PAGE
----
This mid-'90s DCC Jazz edition of the John Coltrane (tenor sax)/Paul Quinichette (tenor sax) title Cattin' with Coltrane and Quinichette (1959) contains the same excellent remastering and bonus tracks as its standard silver pressing - without the superfluous expense of a 24-karat gold disc. Audiophile pressing or naught, what remains as the centerpiece are the selections that the co-leads cut during a mid-May 1957 session with Mal Waldron (piano), plus a rhythm section consisting of Julian Euell (bass) and Ed Thigpen (drums). Waldron - who penned all the album's originals - proves why he is one of the best composer/arrangers for Coltrane…
Features the high-fidelity SHM-CD format (compatible with standard CD player) and the latest 24bit 192kHz remastering. Oh Baby is right – as the album's one of the best John Patton albums for Blue Note – a perfect mix of funky organ and burning hardbop! The tracks hare are all originals penned for the album – mostly by Patton, but also by other group members – the kind of fresh grooves that made John's organ work for Blue Note really stand out from the rest of the 60s Hammond generation – very creative stuff, with occasional modern touches, and a rhythmic conception that's not only unusual, but which also really lets the soloists stretch out on their grooves! Players include Harold Vick on tenor, Blue Mitchell on trumpet, Ben Dixon on drums, and Grant Green on guitar – and the album's about as sharp as you can get for a Blue Note organ session. Titles include "Fat Judy", "Each Time", "One To Twelve", and "Night Flight".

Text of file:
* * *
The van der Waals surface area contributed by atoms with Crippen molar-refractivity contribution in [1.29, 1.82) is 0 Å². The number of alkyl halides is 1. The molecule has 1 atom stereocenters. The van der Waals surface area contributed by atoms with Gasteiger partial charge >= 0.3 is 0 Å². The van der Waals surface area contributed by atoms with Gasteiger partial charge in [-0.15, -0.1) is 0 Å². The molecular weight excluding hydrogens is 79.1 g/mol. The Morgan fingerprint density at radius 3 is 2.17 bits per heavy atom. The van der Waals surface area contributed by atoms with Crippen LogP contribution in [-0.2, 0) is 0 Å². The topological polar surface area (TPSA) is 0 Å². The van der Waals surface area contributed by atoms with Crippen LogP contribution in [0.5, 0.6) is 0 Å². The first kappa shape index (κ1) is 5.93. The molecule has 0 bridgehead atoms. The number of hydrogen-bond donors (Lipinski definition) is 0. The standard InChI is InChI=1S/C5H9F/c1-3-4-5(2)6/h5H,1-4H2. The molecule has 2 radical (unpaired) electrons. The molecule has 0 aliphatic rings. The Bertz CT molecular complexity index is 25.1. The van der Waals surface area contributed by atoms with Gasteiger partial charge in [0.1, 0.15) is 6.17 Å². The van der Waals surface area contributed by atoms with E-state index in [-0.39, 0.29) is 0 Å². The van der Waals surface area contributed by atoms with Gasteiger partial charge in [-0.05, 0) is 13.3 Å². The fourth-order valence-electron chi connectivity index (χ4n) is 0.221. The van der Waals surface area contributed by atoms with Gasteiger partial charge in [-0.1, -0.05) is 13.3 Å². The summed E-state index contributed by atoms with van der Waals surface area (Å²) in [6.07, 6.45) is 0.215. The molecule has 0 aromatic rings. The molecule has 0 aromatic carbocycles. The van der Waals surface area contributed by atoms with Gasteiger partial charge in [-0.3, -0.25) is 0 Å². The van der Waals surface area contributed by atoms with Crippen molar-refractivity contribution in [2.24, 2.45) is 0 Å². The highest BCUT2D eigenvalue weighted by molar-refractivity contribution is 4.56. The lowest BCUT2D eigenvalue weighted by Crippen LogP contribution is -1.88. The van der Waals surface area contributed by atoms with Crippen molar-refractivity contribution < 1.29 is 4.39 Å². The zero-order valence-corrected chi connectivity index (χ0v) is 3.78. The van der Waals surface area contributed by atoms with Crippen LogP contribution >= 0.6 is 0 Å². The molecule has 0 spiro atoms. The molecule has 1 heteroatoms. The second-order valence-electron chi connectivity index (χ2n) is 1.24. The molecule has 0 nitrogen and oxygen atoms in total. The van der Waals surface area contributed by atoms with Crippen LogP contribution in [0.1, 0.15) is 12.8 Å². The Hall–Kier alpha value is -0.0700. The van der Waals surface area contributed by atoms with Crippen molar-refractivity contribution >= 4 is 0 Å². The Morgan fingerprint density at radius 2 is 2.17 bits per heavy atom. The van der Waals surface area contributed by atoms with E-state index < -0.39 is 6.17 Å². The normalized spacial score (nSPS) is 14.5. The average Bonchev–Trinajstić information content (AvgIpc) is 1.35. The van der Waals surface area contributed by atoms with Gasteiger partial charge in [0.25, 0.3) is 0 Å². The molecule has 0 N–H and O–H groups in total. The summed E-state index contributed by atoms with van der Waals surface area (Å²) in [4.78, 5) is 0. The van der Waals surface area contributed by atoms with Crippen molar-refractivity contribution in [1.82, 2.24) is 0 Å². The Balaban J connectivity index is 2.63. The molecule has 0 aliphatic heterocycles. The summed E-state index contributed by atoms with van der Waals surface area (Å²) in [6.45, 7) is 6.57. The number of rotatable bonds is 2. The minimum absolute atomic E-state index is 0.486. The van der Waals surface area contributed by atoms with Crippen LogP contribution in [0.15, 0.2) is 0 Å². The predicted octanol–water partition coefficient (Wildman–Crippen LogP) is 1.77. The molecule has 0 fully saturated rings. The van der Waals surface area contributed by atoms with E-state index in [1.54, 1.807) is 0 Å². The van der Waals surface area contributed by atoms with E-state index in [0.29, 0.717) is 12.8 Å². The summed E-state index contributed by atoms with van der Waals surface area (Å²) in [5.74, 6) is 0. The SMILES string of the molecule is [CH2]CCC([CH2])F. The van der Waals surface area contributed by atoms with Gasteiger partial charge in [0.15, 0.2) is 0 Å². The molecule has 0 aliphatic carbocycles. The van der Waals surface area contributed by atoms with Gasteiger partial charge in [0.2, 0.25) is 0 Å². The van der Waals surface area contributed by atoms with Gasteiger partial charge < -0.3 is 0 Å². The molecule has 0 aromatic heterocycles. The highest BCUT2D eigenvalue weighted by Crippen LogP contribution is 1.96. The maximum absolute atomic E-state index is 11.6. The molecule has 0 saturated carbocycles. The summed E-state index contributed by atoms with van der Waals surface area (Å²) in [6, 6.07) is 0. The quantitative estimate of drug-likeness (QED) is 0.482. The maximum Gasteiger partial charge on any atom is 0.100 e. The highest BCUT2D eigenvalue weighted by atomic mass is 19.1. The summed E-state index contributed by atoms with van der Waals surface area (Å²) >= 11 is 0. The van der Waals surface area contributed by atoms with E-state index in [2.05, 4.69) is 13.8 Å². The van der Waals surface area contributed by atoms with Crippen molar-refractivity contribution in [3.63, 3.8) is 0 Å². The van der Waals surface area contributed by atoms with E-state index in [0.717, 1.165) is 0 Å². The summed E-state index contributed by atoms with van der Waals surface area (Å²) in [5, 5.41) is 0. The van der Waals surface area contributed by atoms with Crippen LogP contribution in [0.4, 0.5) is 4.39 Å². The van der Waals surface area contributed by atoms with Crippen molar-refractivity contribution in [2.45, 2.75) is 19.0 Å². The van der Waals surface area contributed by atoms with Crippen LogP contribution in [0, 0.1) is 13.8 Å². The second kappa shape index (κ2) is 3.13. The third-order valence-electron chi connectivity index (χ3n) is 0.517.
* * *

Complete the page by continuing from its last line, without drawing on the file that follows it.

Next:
Decca's five-CD set Ultimate Beethoven is a respectable beginner's introduction to the music of Ludwig van Beethoven because it presents his greatest masterworks in complete performances by major artists. Where some other collections present only short, thematic excerpts or single movements taken from larger works, obliging the listener to put in additional effort to hear the whole compositions, this set leaves nothing incomplete. Central to Beethoven's output are his symphonies, and the Symphony No. 5 in C minor; the Symphony No. 6 in F major, "Pastoral"; and the Symphony No. 9 in D minor, "Choral" have long been regarded as essential works.
Five discs - five conductors - four orchestras - nine composers - 28 works: Decca's collection Ultimate Baroque is as one might imagine a mixed bag. The best of the set is I Musici's sweet and fresh 1996 recording of Vivaldi's Four Seasons, with Mariana Sirbu as the lighter-than-air and younger-than-springtime soloist and Neville Marriner and the Academy of St. Martin-in-the-Fields' stately yet sprightly 1971 recording of Bach's four Suites for orchestra, and Raymond Leppard and the English Chamber Orchestra's robust and rambunctious 1970 and 1972 recordings of Handel's Water Music suites and Music for the Royal Fireworks.
Reissue features the latest digital remastering and the high-fidelity SHM-CD format (compatible with standard CD player) and the latest DSD / HR Cutting remastering. Comes with a description. Features the original LP designs. Possibly the strongest album ever recorded by mellow-voiced jazz vocalist Earl Coleman – a singer with a deeper style that's very much in the classic Billy Eckstine mode, but which swings a bit more freely in a small combo! The set's got a nicely open style – with longer tracks than usual for a jazz vocal date, and lots of room for jazz soloists that include Art Farmer on trumpet, Gigi Gryce on alto, and Hank Jones on piano.